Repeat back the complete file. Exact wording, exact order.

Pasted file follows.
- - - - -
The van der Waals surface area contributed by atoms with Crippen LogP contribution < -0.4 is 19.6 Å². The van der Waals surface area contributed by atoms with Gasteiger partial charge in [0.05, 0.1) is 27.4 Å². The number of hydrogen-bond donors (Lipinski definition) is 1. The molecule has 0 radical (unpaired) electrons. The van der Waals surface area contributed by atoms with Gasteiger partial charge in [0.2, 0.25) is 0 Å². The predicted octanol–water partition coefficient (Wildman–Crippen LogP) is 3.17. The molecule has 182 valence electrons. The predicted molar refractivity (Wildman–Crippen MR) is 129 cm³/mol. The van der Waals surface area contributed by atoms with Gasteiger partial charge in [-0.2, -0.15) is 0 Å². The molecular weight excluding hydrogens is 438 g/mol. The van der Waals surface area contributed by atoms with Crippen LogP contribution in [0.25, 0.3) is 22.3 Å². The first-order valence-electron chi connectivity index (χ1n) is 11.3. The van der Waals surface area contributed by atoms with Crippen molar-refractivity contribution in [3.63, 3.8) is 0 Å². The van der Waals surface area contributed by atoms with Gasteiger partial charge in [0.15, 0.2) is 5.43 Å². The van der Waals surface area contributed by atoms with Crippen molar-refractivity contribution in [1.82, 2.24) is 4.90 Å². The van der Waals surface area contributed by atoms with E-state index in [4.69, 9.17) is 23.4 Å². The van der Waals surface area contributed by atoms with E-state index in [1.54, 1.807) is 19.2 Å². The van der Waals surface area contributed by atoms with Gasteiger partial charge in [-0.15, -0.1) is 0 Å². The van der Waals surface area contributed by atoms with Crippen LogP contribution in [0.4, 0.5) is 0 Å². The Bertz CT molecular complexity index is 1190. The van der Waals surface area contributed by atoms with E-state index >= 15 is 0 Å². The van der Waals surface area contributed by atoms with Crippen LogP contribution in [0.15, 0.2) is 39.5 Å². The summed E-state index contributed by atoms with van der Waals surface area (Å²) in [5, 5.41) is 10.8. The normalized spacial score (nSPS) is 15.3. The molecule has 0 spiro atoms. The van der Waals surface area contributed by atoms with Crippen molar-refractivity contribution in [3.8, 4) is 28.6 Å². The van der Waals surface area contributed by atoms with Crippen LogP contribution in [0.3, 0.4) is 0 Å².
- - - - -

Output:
The van der Waals surface area contributed by atoms with Crippen LogP contribution < -0.4 is 19.6 Å². The van der Waals surface area contributed by atoms with Gasteiger partial charge in [0.05, 0.1) is 27.4 Å². The number of hydrogen-bond donors (Lipinski definition) is 1. The molecule has 0 radical (unpaired) electrons. The van der Waals surface area contributed by atoms with Gasteiger partial charge in [0.2, 0.25) is 0 Å². The predicted octanol–water partition coefficient (Wildman–Crippen LogP) is 3.17. The molecule has 182 valence electrons. The predicted molar refractivity (Wildman–Crippen MR) is 129 cm³/mol. The van der Waals surface area contributed by atoms with Gasteiger partial charge in [-0.2, -0.15) is 0 Å². The molecular weight excluding hydrogens is 438 g/mol. The van der Waals surface area contributed by atoms with Crippen LogP contribution in [0.25, 0.3) is 22.3 Å². The first-order valence-electron chi connectivity index (χ1n) is 11.3. The van der Waals surface area contributed by atoms with Crippen molar-refractivity contribution in [3.63, 3.8) is 0 Å². The van der Waals surface area contributed by atoms with Gasteiger partial charge in [0.15, 0.2) is 5.43 Å². The van der Waals surface area contributed by atoms with Crippen molar-refractivity contribution in [1.82, 2.24) is 4.90 Å². The van der Waals surface area contributed by atoms with E-state index in [4.69, 9.17) is 23.4 Å². The van der Waals surface area contributed by atoms with E-state index in [1.54, 1.807) is 19.2 Å². The van der Waals surface area contributed by atoms with Gasteiger partial charge in [-0.15, -0.1) is 0 Å². The van der Waals surface area contributed by atoms with Crippen LogP contribution in [0.4, 0.5) is 0 Å². The Bertz CT molecular complexity index is 1190. The van der Waals surface area contributed by atoms with E-state index >= 15 is 0 Å². The van der Waals surface area contributed by atoms with Crippen LogP contribution in [0.15, 0.2) is 39.5 Å². The summed E-state index contributed by atoms with van der Waals surface area (Å²) in [5, 5.41) is 10.8. The normalized spacial score (nSPS) is 15.3. The molecule has 0 spiro atoms. The van der Waals surface area contributed by atoms with Crippen molar-refractivity contribution in [3.8, 4) is 28.6 Å². The van der Waals surface area contributed by atoms with Crippen LogP contribution in [0.3, 0.4) is 0 Å².